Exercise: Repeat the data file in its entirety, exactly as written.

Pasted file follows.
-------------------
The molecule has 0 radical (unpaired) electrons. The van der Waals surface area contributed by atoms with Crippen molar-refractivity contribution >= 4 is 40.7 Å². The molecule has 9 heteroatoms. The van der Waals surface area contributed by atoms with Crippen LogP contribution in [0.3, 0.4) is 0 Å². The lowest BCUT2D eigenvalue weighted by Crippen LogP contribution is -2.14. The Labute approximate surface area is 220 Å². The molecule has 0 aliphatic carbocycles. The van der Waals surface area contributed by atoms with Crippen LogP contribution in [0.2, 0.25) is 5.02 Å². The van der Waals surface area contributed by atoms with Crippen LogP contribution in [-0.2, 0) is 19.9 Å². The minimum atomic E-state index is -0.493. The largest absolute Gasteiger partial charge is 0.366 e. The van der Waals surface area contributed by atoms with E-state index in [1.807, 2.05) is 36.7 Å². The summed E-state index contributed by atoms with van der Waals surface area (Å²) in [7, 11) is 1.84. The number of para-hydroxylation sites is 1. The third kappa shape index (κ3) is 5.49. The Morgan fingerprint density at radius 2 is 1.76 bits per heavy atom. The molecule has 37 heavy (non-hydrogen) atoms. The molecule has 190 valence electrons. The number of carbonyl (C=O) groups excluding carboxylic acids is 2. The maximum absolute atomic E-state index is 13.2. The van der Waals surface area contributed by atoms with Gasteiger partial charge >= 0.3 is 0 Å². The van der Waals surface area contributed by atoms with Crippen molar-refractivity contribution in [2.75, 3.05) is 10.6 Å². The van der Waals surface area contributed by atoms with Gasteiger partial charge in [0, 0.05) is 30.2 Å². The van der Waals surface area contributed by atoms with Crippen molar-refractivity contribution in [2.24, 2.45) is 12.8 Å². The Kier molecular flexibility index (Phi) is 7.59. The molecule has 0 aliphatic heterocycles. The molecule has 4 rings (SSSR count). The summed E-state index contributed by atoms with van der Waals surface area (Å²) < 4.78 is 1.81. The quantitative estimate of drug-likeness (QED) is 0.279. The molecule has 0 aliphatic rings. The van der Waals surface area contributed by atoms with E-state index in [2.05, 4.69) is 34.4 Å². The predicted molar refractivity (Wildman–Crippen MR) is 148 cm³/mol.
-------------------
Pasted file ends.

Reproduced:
The molecule has 0 radical (unpaired) electrons. The van der Waals surface area contributed by atoms with Crippen molar-refractivity contribution >= 4 is 40.7 Å². The molecule has 9 heteroatoms. The van der Waals surface area contributed by atoms with Crippen LogP contribution in [0.3, 0.4) is 0 Å². The lowest BCUT2D eigenvalue weighted by Crippen LogP contribution is -2.14. The Labute approximate surface area is 220 Å². The molecule has 0 aliphatic carbocycles. The van der Waals surface area contributed by atoms with Crippen LogP contribution in [0.2, 0.25) is 5.02 Å². The van der Waals surface area contributed by atoms with Crippen LogP contribution in [-0.2, 0) is 19.9 Å². The minimum atomic E-state index is -0.493. The largest absolute Gasteiger partial charge is 0.366 e. The van der Waals surface area contributed by atoms with E-state index in [1.807, 2.05) is 36.7 Å². The summed E-state index contributed by atoms with van der Waals surface area (Å²) in [7, 11) is 1.84. The number of para-hydroxylation sites is 1. The third kappa shape index (κ3) is 5.49. The Morgan fingerprint density at radius 2 is 1.76 bits per heavy atom. The molecule has 37 heavy (non-hydrogen) atoms. The molecule has 190 valence electrons. The number of carbonyl (C=O) groups excluding carboxylic acids is 2. The maximum absolute atomic E-state index is 13.2. The van der Waals surface area contributed by atoms with Gasteiger partial charge >= 0.3 is 0 Å². The van der Waals surface area contributed by atoms with Crippen molar-refractivity contribution in [2.75, 3.05) is 10.6 Å². The van der Waals surface area contributed by atoms with Gasteiger partial charge in [0, 0.05) is 30.2 Å². The van der Waals surface area contributed by atoms with Crippen molar-refractivity contribution in [2.24, 2.45) is 12.8 Å². The Kier molecular flexibility index (Phi) is 7.59. The molecule has 0 aliphatic heterocycles. The molecule has 4 rings (SSSR count). The summed E-state index contributed by atoms with van der Waals surface area (Å²) < 4.78 is 1.81. The quantitative estimate of drug-likeness (QED) is 0.279. The molecule has 0 aliphatic rings. The van der Waals surface area contributed by atoms with E-state index in [2.05, 4.69) is 34.4 Å². The predicted molar refractivity (Wildman–Crippen MR) is 148 cm³/mol.